604 F.3d 445 (7th Cir. 2010), 09-3485, Fal-Meridian, Inc. v. U.S. Dept. of Health and Human Services
|Citation:||604 F.3d 445|
|Opinion Judge:||POSNER, Circuit Judge.|
|Party Name:||FAL-MERIDIAN, INC., Petitioner, v. U.S. DEPARTMENT OF HEALTH AND HUMAN SERVICES, et al., Respondents.|
|Attorney:||J. Michael Grubbs (argued), Barnes & Thornburg LLP, Indianapolis, IN, for Petitioner. C. Douglas Ferguson, argued, Department of Health and Human Services, Office of the Chief Counsel, Chicago, IL, for Respondents.|
|Judge Panel:||Before CUDAHY, POSNER, and EVANS, Circuit Judges.|
|Case Date:||May 06, 2010|
|Court:||United States Courts of Appeals, Court of Appeals for the Seventh Circuit|
Argued April 12, 2010.
The Meridian nursing home asks us to set aside a final decision by the Department of Health and Human Services that imposed a civil penalty of $7,100 on the nursing home for having violated a regulation under the Medicare and Medicaid provisions of the Social Security Act. 42 U.S.C. §§ 1302, 1395hh. The regulation requires a skilled nursing facility to " ensure that-(1) the resident environment remains as free of accident hazards as is possible; and (2) each resident receives adequate supervision and assistance devices to prevent accidents." 42 C.F.R. § 483.25(h). The size of the penalty was based on the Department's further determination that Meridian's violation of the regulation was " likely to cause ... serious injury, harm, impairment, or death to a resident." 42 C.F.R. §§ 488.301, 488.438(a)(1)(i).
It may seem odd that the nursing home would be seeking judicial review of such a tiny penalty, when its lawyer told us that the Department's determinations would not jeopardize the nursing home's license to serve Medicare and Medicaid patients. But the episode (which we're about to narrate) giving rise to those determinations has also incited a tort suit for wrongful death against the nursing home, and the home does not want the finding used to bolster a claim of negligence. Regulatory violations are not negligence per se but they are evidence of negligence. Beta Steel v. Rust, 830 N.E.2d 62, 73-74 (Ind.App.2005); Zimmerman v. Moore, 441 N.E.2d 690, 696-97 (Ind.App.1982). Meridian may also fear that the imposition of a civil penalty for an accidental death may make it harder to attract new residents.
A resident of the nursing home identified only as " B" (the Medicare administration tries to maintain patient anonymity in enforcement actions) was a 60-year-old woman covered by Medicare despite her relative youth. (The likeliest explanation for her coverage is that she had been receiving social security disability benefits for at least two years, which would entitle her to Medicare benefits. 42 U.S.C. § 426(b). In effect, a finding of total disability accelerates one's entitlement to federal old-age benefits, including Medicare.) B suffered from schizophrenia (perhaps other mental illness or impairments as well) and dysphagia, which means difficulty in swallowing. Her dysphagia was so serious that she could not safely consume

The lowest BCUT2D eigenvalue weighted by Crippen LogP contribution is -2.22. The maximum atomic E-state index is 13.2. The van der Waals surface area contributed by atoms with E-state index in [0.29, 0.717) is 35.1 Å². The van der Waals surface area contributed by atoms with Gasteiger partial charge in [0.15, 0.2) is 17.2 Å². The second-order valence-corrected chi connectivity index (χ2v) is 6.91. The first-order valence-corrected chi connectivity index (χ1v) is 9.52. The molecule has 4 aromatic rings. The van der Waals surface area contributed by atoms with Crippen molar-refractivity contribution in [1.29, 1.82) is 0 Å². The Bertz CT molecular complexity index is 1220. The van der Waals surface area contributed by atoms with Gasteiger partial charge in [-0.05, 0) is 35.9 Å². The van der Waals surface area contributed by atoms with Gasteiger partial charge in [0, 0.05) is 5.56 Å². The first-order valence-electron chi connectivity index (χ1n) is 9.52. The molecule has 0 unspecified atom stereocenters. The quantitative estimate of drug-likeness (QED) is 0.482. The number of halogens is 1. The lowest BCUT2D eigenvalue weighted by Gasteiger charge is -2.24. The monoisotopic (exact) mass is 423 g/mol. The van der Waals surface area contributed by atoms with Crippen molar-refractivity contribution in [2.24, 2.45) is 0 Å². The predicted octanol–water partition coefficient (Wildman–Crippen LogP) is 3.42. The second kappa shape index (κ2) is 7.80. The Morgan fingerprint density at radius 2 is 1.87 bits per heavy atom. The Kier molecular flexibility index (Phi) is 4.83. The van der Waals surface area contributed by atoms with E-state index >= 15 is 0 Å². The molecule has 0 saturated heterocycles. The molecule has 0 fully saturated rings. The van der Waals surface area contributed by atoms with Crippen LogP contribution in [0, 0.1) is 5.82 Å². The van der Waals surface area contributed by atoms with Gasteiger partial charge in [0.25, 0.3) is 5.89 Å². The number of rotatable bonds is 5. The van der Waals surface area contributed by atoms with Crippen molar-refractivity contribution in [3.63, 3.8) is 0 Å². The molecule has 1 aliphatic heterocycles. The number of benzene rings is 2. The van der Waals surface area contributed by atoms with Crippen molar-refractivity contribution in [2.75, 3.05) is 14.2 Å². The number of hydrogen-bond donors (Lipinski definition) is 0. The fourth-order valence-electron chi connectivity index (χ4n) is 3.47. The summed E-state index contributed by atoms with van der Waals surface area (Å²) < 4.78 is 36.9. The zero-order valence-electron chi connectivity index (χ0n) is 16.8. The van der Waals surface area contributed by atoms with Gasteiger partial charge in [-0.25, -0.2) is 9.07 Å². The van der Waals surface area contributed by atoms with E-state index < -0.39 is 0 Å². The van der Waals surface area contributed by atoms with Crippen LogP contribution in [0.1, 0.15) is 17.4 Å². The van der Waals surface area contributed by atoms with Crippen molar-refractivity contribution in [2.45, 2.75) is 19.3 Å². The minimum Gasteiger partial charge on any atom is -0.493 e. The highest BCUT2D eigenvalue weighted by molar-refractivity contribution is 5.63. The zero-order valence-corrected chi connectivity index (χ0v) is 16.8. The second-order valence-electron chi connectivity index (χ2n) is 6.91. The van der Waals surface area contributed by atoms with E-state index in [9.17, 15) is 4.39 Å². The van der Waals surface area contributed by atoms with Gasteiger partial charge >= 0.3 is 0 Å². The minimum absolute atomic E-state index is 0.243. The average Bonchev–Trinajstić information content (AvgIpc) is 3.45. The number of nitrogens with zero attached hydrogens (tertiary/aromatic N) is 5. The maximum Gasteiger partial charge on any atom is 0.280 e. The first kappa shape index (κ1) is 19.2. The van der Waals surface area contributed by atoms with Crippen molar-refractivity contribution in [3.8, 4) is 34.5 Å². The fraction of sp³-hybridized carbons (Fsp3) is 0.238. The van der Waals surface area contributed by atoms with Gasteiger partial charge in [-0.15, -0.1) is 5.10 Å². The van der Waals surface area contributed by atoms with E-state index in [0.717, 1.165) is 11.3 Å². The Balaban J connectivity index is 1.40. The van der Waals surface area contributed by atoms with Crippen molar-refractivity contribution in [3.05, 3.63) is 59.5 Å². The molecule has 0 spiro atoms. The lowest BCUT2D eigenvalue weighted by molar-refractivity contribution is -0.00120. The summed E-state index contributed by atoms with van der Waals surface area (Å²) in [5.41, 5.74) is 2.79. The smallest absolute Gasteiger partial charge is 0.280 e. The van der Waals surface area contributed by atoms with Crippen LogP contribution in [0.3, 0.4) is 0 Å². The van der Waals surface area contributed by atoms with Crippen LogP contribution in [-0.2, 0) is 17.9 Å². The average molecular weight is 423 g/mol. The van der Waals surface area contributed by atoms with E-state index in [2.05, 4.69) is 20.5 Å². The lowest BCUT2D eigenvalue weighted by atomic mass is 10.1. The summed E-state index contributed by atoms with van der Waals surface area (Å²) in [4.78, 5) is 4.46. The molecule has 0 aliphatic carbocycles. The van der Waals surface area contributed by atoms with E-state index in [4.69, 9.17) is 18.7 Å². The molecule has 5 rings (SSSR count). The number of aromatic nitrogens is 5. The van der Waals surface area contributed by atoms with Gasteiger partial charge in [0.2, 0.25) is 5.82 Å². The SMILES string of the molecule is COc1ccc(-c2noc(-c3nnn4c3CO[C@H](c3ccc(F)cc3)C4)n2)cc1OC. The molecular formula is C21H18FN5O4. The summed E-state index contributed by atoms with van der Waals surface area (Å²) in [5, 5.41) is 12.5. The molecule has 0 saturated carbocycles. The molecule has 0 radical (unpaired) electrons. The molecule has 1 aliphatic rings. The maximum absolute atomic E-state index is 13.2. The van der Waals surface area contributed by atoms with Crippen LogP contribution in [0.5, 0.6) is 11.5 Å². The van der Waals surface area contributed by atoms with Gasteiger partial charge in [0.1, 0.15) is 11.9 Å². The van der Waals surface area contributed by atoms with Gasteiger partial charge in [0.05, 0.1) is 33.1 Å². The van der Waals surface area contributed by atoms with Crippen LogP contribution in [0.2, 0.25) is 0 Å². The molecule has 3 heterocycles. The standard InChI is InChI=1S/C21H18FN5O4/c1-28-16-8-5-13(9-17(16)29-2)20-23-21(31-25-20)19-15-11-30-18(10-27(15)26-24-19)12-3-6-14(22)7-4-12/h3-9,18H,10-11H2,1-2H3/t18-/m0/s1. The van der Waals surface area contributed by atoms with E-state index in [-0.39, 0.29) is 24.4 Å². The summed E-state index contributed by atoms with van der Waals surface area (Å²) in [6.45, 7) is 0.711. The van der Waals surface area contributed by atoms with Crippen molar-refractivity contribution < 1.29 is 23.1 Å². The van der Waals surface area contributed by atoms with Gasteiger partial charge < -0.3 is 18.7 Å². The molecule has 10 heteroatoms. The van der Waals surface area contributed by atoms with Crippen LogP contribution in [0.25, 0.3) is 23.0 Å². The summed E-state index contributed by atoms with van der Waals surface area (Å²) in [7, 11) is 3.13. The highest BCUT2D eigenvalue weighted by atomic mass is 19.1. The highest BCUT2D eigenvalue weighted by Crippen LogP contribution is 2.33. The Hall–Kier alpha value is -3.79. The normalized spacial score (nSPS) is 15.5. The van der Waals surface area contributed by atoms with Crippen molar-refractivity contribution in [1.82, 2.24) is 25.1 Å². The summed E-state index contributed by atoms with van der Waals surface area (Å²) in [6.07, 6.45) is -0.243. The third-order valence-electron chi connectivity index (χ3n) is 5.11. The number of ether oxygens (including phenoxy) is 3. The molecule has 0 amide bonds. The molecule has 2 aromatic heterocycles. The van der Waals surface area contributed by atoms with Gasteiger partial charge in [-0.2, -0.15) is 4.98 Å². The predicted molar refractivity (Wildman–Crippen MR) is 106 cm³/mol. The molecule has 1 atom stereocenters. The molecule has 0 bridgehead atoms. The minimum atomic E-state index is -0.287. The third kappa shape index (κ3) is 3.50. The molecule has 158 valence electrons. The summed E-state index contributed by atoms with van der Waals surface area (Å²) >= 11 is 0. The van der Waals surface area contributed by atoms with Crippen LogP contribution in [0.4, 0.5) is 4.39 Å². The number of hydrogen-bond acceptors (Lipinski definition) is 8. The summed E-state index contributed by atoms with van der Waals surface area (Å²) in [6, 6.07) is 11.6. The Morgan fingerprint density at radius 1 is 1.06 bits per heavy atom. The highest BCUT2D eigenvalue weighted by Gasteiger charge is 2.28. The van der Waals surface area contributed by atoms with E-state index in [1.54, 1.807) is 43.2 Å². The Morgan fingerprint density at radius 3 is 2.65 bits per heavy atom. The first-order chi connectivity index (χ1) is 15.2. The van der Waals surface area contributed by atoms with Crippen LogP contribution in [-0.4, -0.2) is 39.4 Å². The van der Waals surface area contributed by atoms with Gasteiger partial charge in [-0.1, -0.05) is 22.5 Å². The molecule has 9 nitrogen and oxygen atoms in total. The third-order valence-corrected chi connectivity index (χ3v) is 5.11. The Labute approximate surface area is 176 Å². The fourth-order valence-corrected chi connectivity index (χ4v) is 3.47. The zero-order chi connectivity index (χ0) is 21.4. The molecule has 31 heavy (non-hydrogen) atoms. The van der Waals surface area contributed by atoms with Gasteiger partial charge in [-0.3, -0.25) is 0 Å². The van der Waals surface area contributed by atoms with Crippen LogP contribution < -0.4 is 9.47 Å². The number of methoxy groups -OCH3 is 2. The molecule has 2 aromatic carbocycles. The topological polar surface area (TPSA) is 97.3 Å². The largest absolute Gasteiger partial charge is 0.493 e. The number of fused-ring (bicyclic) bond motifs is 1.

any food or liquid (including water)-her attempt to do so might result in her inhaling it (" pulmonary aspiration" -the breathing of foreign matter into the trachea or lungs) and as a result strangling. And so a feeding tube, called a " PEG" (percutaneous endoscopic gastrostomy), had been inserted into her stomach through the wall of her abdomen.
Readmitted to the nursing home on February 22, 2008, after the implant of the feeding tube and with a " strict NPO" ( nil per os -" nothing by mouth" ) order by the hospital to the nursing home, B was placed in a room with another resident. That resident was required to take all her regular meals, plus snacks, in her bed in the room she shared with B. This placement of B turned out to be a serious error. For she had an irresistible, and possibly insane, compulsion to consume food and drink in the usual way. The conjunction of schizophrenia and dysphagia is not uncommon, and is extremely dangerous. See, e.g., J. Regan, R. Sowman, and I. Walsh, " Prevalence of Dysphagia in Acute & Community Mental Health Settings," 21 Dysphagia 95 (2006); T.K.S. Tan, " Dysphagia and Chronic Schizophrenia: A Case Report," 34 Singapore Med. J. 356 (1993). Had B been compos mentis, she could have eaten and drunk to her heart's content despite the danger; for a competent person has a right to refuse treatment. Cruzan v. Director, Missouri Dep't of Health, 497 U.S. 261, 278-79, 110 S.Ct. 2841, 111 L.Ed.2d 224 (1990). But her mental illness made her incompetent to make decisions about her health.
Between the date of B's readmission and her death two and a half weeks later, the nursing home's staff repeatedly witnessed her trying to eat and drink, including her roommate's food and drink, and sometimes succeeding. In fact on 18 occasions before B's death, she was observed by the staff to be eating or drinking (mainly the latter); and doubtless there were occasions, maybe many occasions, on which her infractions went unobserved or unrecorded. Yet apparently, as Meridian emphasizes, she had no untoward effects from her episodes of eating and drinking.
At some point in B's stay the staff revised her care plan to...
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